At the trial no objection was made to the introduction of this testimony. On appeal it is contended the trial court erred in permitting Detective Thelen to read entries that pertained to other aspects of the defendant's physical appearance when the trial court's direction was to read entries that pertained to "facial appearances." We see no prejudicial error in the admission of this testimony, particularly since earlier in the trial the physical appearance of the defendant was brought into dispute.
The defendant also contends that the ledger entries were inadmissible because a proper foundation had not been laid.
Business records as evidence. Any writing or record, whether in the form of an entry in a book or otherwise, made as a memorandum or record of any act, transaction, occurrence or event, shall be admissible as evidence of such act, transaction, occurrence or event, if the custodian or other qualified witness testifies to its identity and mode of preparation, and if made in regular course of any business, and if it was the regular course of such business to make such memorandum or record at the time of such act, transaction, occurrence or event or within a reasonable time thereafter. All other circumstances of the making of such writing or record, including lack of personal knowledge by the entrant or maker, may be shown to affect its weight, but such circumstances shall not affect its admissibility. The term `business' as used in this section, includes business, profession, occupation and calling of every kind."
The trial court overruled the defendant's objection to the admission of the ledger entries. Our examination of the records leads us to conclude that a proper foundation had been laid. The requirements of sec. 889.25, Stats., were satisfied and the objection was properly overruled.
Failure to instruct.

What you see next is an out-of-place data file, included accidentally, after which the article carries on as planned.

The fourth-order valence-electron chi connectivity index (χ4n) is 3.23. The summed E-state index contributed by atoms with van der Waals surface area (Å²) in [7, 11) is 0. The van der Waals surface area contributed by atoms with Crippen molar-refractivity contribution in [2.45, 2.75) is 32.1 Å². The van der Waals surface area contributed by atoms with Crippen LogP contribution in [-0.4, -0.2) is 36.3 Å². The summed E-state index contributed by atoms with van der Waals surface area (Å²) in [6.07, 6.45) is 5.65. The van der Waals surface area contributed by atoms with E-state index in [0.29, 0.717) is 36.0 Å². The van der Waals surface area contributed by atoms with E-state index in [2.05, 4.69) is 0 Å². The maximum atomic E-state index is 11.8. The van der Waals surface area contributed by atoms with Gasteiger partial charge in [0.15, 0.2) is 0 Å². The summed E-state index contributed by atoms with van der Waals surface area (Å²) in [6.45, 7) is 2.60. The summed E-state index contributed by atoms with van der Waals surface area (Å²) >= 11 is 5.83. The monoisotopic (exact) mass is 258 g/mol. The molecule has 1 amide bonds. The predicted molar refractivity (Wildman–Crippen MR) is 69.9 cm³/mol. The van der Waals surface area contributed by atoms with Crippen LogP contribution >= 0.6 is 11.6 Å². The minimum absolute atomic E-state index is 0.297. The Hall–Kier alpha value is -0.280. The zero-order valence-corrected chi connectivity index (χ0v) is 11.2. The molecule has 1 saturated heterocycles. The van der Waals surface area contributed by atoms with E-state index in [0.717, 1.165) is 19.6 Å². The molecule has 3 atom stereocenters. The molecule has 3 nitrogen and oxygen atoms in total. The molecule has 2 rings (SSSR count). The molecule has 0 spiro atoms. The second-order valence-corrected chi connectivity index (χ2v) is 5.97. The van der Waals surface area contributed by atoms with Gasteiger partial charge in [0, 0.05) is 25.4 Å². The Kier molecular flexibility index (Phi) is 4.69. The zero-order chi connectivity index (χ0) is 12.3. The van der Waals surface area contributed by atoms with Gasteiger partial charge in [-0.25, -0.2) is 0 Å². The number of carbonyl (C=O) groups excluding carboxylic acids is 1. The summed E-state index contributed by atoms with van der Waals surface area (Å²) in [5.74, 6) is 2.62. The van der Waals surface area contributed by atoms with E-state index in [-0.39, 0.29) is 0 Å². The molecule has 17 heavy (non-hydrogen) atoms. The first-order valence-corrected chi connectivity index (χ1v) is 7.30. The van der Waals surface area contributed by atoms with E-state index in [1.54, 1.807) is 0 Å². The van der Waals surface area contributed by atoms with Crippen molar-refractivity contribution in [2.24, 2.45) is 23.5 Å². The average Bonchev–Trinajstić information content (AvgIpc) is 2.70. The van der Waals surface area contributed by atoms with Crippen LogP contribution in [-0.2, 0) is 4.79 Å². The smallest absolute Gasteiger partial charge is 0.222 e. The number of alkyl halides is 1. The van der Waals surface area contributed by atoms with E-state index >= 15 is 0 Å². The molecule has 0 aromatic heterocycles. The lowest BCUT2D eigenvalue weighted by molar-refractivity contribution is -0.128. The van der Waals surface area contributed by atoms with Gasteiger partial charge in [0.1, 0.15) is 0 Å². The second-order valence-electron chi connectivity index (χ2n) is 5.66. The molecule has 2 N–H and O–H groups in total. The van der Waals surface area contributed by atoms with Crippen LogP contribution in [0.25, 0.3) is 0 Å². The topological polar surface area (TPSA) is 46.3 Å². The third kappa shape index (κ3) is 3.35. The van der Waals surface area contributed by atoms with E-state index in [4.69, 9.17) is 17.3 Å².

The defendant filed a notice of alibi stating that at the time of the alleged offense he "was a passenger on a Greyhound Bus, travelling from Chicago, Ill., to Milwaukee, Wisconsin and boarded said Bus at Chicago, Ill., at 6:30 P.M. June 5/64 and arrived in Milwaukee, Wisconsin about and between 8:30 and 8:45 P.M. of June 5, 1964."
Detective Sandoval was parked in his car and first observed the defendant walking toward his car through an alley coming out on Eighth street. The sale of heroin to Detective Sandoval occurred at approximately 8:50 or 8:55 p.m. on June 5, 1964.
The defendant gave no alibi testimony and did not call the witness named in the notice of alibi. The only reference in the record to the alleged bus trip occurred on cross-examination of the defendant. The prosecutor asked the defendant when he came up from Chicago prior to June 5th. The defendant responded that he left Chicago "on the 6:30 bus coming here [Milwaukee] on June 5." The answer was not responsive to the question and can hardly be called an alibi.
No request was made for an alibi instruction and none was given. We think the trial court was correct in not giving an alibi instruction, particularly in the absence of a request. Under the facts of this case, if the trial court had given such an instruction, the defendant's credibility might have been seriously questioned by the jury.